Traditional Irish Corned Beed & Cabbage 
Difficulty: Beginner  |  Prep Time: 15 Minutes

  • Please Take Note: Cook Time Varies According To Brisket Size
  • Draeger’s Prepared Corned Beef Brisket- ¾ lbs per person
  • Water (as needed)
  • 1 yellow onion, quartered
  • 4 medium red potatoes, quartered
  • 4 large carrots, peeled and chunked
  • 1 head green cabbage, cut into wedges
  • * Optional: 1 bottle of beer


Since this recipes begins with Draeger’s Prepared Corned Beef, it is not necessary to add any pickling spices, salt, or Bay leaves. Simply place the corned beef in a large pot or Dutch oven and cover it with water. We advise against using stock to simmer the corned beef in this particular recipe because the corned beef is already salted; however beer* may be used as an addition to the simmering liquid if desired.

Place a cover on pot and bring the water to a boil, then reduce to a simmer. Simmering, not boiling, is key to keeping the meat tender and juicy. Simmer at a minimum 50 minutes per pound; or until tender. In the last hour of cooking, add the potatoes, carrots. In the last 30 minutes of cooking, add the cabbage. Remove the corned beef from the pot and allow to rest 8-10 minutes before serving. Serve with whole grain yellow mustard and Irish Soda bread.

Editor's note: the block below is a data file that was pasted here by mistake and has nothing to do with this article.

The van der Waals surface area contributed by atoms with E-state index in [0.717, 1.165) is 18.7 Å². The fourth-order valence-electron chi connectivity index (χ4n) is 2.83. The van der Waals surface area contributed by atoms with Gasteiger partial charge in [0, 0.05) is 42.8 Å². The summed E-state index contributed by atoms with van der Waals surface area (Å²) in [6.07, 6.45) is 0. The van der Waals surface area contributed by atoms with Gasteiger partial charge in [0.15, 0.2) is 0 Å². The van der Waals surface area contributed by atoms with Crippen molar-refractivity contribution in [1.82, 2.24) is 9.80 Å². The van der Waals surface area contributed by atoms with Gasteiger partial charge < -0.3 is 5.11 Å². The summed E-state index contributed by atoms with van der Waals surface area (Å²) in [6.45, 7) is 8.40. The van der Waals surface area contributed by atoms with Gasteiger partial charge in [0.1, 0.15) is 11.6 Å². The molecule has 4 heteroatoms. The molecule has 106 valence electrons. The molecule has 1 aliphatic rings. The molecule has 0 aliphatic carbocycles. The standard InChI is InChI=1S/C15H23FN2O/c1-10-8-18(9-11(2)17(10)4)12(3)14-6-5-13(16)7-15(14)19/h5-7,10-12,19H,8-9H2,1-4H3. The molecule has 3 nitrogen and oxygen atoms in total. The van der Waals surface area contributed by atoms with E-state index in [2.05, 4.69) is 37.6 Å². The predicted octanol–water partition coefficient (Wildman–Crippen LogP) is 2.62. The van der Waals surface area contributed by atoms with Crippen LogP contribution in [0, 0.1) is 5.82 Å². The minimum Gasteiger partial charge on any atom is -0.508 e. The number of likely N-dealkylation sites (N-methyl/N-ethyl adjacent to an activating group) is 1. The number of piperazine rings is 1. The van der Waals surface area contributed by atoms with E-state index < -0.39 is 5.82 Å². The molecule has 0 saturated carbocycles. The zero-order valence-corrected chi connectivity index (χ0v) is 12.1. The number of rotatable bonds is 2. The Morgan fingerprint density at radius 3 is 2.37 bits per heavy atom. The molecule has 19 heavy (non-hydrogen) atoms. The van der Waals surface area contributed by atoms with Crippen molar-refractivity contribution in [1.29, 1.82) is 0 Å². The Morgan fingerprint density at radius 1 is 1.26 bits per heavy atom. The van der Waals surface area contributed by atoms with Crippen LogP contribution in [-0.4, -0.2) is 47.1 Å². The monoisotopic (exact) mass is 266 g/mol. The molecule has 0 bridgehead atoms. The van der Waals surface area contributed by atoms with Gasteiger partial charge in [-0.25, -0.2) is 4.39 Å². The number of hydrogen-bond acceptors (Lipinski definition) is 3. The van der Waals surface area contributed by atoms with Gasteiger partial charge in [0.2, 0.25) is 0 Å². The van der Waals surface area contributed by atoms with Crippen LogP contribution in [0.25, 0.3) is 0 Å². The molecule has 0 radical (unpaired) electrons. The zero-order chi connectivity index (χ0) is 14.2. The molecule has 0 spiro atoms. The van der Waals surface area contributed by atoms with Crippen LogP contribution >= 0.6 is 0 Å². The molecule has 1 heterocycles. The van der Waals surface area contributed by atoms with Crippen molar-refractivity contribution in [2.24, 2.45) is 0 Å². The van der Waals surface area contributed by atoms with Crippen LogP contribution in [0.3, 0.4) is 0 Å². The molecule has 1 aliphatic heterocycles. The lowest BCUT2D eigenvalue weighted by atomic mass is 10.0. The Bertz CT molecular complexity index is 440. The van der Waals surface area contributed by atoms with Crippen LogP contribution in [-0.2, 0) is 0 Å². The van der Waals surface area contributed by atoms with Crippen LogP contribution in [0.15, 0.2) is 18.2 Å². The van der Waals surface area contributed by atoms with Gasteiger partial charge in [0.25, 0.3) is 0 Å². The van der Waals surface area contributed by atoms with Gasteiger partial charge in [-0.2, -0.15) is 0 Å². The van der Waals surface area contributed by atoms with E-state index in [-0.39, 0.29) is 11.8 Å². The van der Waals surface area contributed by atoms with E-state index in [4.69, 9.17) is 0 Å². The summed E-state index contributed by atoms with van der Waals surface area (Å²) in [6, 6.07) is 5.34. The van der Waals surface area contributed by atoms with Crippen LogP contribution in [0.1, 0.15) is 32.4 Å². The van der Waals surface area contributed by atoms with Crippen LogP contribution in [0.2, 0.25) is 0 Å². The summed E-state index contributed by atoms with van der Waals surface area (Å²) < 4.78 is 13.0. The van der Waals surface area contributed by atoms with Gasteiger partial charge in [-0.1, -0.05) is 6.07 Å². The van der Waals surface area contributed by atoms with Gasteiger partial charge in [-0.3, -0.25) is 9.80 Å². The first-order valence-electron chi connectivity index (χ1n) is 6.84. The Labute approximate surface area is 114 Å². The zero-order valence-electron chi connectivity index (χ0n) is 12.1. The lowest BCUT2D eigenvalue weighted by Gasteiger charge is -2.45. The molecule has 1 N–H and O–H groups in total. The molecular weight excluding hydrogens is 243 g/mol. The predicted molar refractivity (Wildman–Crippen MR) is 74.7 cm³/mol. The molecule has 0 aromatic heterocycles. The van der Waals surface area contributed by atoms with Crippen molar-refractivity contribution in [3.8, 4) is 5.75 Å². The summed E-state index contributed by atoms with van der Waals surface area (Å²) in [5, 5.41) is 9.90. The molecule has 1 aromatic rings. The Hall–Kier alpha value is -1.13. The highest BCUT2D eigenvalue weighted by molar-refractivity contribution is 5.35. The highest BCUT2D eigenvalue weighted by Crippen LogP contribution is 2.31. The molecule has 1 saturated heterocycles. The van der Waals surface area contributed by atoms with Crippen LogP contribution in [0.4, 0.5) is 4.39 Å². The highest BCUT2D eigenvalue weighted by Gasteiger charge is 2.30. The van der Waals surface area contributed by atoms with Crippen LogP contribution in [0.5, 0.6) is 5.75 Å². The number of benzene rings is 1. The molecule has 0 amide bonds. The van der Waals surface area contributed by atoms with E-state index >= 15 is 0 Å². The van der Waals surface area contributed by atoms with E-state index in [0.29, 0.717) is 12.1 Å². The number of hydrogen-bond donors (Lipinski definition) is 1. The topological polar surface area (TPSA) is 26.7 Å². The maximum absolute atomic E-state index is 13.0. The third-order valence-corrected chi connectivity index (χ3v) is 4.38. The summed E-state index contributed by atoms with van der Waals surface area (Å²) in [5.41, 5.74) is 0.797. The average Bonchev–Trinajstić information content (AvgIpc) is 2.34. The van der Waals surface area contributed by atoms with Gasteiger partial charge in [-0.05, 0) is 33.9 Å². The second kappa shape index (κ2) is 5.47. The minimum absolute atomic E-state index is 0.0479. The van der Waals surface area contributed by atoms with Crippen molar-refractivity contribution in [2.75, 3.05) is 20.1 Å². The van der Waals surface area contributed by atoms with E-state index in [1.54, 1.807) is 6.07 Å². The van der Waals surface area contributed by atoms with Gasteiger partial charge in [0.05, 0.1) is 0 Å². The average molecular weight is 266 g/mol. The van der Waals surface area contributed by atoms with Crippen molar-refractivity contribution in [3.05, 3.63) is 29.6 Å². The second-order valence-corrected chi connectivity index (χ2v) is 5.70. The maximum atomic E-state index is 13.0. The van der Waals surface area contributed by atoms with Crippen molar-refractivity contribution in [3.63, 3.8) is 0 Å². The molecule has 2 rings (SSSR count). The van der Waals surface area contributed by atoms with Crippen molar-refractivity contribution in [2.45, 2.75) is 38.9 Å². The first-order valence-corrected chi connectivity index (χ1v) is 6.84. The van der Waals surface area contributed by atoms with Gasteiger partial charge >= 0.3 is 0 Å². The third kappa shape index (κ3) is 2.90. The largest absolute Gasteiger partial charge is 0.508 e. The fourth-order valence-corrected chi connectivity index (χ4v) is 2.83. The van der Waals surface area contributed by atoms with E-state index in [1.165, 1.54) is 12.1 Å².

Slow-Cooker Instructions

You can also use a slow cooker for this recipe, simply place Draeger’s Prepared Corned Beef Brisket in the slow cooker, cover with water or beer, or a combination of the two, and allow to simmer on low for 8-10 hours. Add the vegetables in the last hour of cooking, including the cabbage. Allow to rest 8-10 minutes before serving.

*A Note On Cooking With Beer: The type of beer you select does make a difference. Our recommendation for this recipe is Smithwick’s Red Ale; a lighter-style ale will better showcase the flavor of the corned beef. Many people choose to use Guinness, as it is a popular Irish beer, however Guinness is a richly flavored beer that can impart a meaty, dark, roasted quality to the final flavor of the meat. We recommend against using a highly-hopped IPA.

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